Raja Ampat Diving Project
The extent of this project's importance is only just being discovered. Incredibly, the oceans that surround Raja Ampat contain 80% of the world's coral species, 1350 species of fish, 6 of the world's 7 marine turtle species and 27 varieties of marine mammal. Divers here have the chance to encounter sperm whales and watch them feed, witness turtles laying their eggs and dive amongst a kaleidoscope of tropical fish.
Raja Ampat's unique position on the cusp of two oceans - the Indian and the Pacific - is the reason for the area's incredible biodiversity. Powerful deep-sea currents sweep nutrients into Raja Ampat's reefs, the life source for its booming marine populations. The same currents carry the region's larvae across the oceans to repopulate reefs in other parts of the ocean. This area's importance to marine conservation extends far beyond its tropical borders.
This project is working in partnership with the local government and communities to protect these incredible coral reefs and the people that rely on them, from threats such as over-fishing and coral destruction. But these efforts are not effective unless supported by the will of the local people. This is an important part of this marine conservation project, which works to bridge the gap between the reef ecosystem and the local communities.
Start Dates are once a month on a Wednesday.
Transfer to the ferry port (opposite the Meridian Hotel) from your hotel and catch a boat to the project site on Arborek Island. Spend the rest of the day settling in, exploring the project site and meeting your fellow volunteers. This is the perfect time in which to take in the beauty of Raja Ampat - one of the most pristine marine environments anywhere on earth!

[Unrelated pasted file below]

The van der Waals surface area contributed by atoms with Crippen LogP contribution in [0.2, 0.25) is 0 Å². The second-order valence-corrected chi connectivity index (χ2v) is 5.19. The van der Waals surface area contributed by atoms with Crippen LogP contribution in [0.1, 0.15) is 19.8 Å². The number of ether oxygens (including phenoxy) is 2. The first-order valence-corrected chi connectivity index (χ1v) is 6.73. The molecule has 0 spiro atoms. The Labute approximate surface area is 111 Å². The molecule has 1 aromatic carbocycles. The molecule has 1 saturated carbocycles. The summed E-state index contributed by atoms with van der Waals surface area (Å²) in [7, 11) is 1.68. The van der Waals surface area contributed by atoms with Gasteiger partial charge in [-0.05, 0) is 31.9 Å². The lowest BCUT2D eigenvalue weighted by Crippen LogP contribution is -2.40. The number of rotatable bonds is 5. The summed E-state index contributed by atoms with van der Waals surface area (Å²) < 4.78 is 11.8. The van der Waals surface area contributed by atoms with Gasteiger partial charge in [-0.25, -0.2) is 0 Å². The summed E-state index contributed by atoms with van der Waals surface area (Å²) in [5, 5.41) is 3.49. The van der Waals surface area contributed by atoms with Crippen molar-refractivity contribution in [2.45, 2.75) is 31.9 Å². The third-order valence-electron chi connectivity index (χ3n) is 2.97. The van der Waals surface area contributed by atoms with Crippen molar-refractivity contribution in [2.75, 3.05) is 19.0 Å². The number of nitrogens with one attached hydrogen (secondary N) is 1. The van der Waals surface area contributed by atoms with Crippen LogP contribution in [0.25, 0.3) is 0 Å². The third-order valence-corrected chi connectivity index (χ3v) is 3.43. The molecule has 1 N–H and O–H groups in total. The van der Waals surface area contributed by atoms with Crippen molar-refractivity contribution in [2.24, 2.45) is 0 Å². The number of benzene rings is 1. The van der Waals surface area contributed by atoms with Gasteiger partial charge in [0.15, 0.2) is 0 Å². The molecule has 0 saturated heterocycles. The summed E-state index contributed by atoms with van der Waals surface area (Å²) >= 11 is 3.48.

A typical week day on the project consists of two survey dives and time spent on one or more of the numerous community projects within the local area. Depending on the weather conditions, volunteers either start the first survey dive at 9 am or visit the local community to assist on a community project.
After lunch, volunteers will complete another survey-dive.
Saturdays are reserved for leisure dives in the morning and free afternoons with Sunday being a complete no dive day to allow recovery time. This time can be spent sunbathing, playing beach volleyball or football, swimming, snorkelling, exploring the island, visiting the local village.
If you are unqualified, you will complete your PADI Open Water and Advanced Open Water qualifications this week
From this week, you will continue your survey dives and time spent on various community projects. As a PADI Advanced Open Water Qualified diver, you will have the opportunity to complete your Emergency First Response and Rescue Diver qualifications (at an additional cost)
Unfortunately today is your last day and you will transfer back to Sorong for one final night before catching your return flight home or for commencement of independent travel plans.
On this project, you will get the chance to take part in a wide variety of exciting activities. Below are examples of some of those included in this project.
Coral reef conservation and monitoring
This will be conducted via two research dives a day from Monday to Friday. The main purpose of this is to produce detailed coastal habitat maps of the surrounding area for use in advising local government and communities on Marine Protected Areas.
Working within local communities
Marine conservation volunteers may be involved with teaching English to the school children and other community members. They may also be involved in a range of other activities including climate change research, livelihood diversification workshops, working within a community medical clinic and providing education on environmental issues and eco-tourism.
This is an essential part of the work here as it ensures that the marine environment stays in as pristine condition as possible.
Encourage entrepreneurial attitudes
The ultimate aim of this being to deter local communities from unsustainable destructive activities like shark finning or dynamite fishing.
Manta ray monitor programme
Volunteers wishing to participate in the manta ray monitor programme are trained to recognize key characteristics, markings and behaviours of these gentle giants, as well as their ecology, biology and conservation. Remember however that manta ray sightings cannot be guaranteed!
This can not only be done during the daily survey dives but also during your free time. The marine life here is second to none and therefore it is essential for you to get under water as much as possible!
Interested in this; ready to enquire?
Find out more by filling out the form below and clicking send. The Great Projects should then be in touch shortly to help with your enquiry.